The Commission's complaint, filed in the U.S. District Court for the Northern District of Texas, alleges that in June 2004, Inc. invited Cuban to participate in the stock offering after he agreed to keep the information confidential. The complaint further alleges that Cuban knew that the offering would be conducted at a discount to the prevailing market price and that it would be dilutive to existing shareholders.

Within hours of receiving this information, according to the complaint, Cuban called his broker and instructed him to sell Cuban's entire position in the company. When the offering was publicly announced,'s stock price opened at $11.89, down $1.215 or 9.3 percent from the prior day's closing price of $13.105. According to the complaint, Cuban avoided losses in excess of $750,000 by selling his stock prior to the public announcement of the offering.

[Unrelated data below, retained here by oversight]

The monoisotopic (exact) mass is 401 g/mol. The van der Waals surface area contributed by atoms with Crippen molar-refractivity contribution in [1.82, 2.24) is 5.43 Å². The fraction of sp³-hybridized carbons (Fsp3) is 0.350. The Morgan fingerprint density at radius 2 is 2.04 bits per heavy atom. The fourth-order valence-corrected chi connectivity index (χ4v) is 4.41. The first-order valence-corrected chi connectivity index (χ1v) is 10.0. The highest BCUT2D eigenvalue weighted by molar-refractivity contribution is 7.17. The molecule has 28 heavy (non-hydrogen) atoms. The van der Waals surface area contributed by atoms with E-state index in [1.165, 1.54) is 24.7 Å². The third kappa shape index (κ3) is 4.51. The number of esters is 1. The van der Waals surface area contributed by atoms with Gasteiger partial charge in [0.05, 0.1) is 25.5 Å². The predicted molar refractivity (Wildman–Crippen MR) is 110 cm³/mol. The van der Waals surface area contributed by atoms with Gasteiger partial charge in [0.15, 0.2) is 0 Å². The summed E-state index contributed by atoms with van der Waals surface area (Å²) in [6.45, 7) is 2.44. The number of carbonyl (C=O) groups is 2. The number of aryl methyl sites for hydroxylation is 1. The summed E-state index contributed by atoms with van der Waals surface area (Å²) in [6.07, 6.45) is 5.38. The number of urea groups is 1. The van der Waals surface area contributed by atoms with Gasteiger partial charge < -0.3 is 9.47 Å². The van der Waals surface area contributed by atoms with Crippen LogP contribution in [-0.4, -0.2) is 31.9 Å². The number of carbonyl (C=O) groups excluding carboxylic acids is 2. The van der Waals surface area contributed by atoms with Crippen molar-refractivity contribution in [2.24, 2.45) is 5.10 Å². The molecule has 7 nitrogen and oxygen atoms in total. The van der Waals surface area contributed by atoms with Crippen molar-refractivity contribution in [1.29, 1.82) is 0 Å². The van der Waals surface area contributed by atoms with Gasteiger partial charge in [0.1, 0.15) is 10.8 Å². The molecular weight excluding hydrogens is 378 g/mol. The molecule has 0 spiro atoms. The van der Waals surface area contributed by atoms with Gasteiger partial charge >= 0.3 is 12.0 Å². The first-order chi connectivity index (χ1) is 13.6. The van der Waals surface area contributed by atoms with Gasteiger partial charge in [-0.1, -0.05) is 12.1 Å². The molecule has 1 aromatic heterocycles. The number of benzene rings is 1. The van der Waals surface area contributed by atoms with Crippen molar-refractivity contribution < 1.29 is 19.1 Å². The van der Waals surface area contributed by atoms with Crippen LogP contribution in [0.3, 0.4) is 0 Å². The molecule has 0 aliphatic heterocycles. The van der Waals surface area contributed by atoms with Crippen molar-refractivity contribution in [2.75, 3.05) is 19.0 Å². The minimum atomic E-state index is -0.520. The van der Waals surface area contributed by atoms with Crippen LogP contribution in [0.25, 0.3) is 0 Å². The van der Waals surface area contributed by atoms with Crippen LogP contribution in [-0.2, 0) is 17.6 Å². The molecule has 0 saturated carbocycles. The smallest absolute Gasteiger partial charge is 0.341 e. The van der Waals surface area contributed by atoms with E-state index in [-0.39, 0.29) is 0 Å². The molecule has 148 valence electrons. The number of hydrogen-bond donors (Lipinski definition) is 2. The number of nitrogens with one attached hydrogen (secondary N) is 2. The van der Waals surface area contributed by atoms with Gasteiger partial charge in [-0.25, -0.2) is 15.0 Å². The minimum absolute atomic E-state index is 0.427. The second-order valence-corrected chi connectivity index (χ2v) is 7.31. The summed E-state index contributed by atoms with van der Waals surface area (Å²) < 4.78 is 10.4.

"Insider trading cases are a high priority for the Commission. This case demonstrates yet again that the Commission will aggressively pursue illegal insider trading whenever it occurs," said Linda Chatman Thomsen, Director of the SEC's Division of Enforcement.

Scott W. Friestad, Deputy Director of the SEC's Division of Enforcement, said, "As we allege in the complaint, entrusted Mr. Cuban with nonpublic information after he promised to keep the information confidential. Less than four hours later, Mr. Cuban betrayed that trust by placing an order to sell all of his shares. It is fundamentally unfair for someone to use access to nonpublic information to improperly gain an edge on the market."

The complaint alleges that Cuban violated Section 17(a) of the Securities Act of 1933 and Section 10(b) of the Securities Exchange Act of 1934 and Rule 10b-5 thereunder. The Commission's complaint seeks to permanently enjoin Cuban from future violations of the federal securities laws, disgorgement (with prejudgment interest), and a financial penalty.